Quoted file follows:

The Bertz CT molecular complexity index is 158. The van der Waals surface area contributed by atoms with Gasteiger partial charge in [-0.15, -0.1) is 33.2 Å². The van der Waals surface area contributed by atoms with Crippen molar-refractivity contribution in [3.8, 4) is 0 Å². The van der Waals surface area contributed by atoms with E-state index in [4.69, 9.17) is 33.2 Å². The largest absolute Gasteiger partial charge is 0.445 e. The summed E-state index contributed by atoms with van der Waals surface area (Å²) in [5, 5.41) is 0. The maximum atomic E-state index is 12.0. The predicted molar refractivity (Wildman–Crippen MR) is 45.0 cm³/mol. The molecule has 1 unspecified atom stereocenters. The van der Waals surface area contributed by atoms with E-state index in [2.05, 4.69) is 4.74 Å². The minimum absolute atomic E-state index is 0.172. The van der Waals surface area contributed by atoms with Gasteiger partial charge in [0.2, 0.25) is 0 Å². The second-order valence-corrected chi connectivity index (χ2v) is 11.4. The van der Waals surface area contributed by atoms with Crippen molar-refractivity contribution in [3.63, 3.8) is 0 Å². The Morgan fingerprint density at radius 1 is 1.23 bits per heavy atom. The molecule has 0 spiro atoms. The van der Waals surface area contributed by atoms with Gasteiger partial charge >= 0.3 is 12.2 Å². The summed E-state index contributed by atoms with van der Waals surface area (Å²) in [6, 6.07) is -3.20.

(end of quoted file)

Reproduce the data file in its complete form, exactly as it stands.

The Bertz CT molecular complexity index is 158. The van der Waals surface area contributed by atoms with Gasteiger partial charge in [-0.15, -0.1) is 33.2 Å². The van der Waals surface area contributed by atoms with Crippen molar-refractivity contribution in [3.8, 4) is 0 Å². The van der Waals surface area contributed by atoms with E-state index in [4.69, 9.17) is 33.2 Å². The largest absolute Gasteiger partial charge is 0.445 e. The summed E-state index contributed by atoms with van der Waals surface area (Å²) in [5, 5.41) is 0. The maximum atomic E-state index is 12.0. The predicted molar refractivity (Wildman–Crippen MR) is 45.0 cm³/mol. The molecule has 1 unspecified atom stereocenters. The van der Waals surface area contributed by atoms with E-state index in [2.05, 4.69) is 4.74 Å². The minimum absolute atomic E-state index is 0.172. The van der Waals surface area contributed by atoms with Gasteiger partial charge in [0.2, 0.25) is 0 Å². The second-order valence-corrected chi connectivity index (χ2v) is 11.4. The van der Waals surface area contributed by atoms with Crippen molar-refractivity contribution in [3.63, 3.8) is 0 Å². The Morgan fingerprint density at radius 1 is 1.23 bits per heavy atom. The molecule has 0 spiro atoms. The van der Waals surface area contributed by atoms with Gasteiger partial charge >= 0.3 is 12.2 Å². The summed E-state index contributed by atoms with van der Waals surface area (Å²) in [6, 6.07) is -3.20.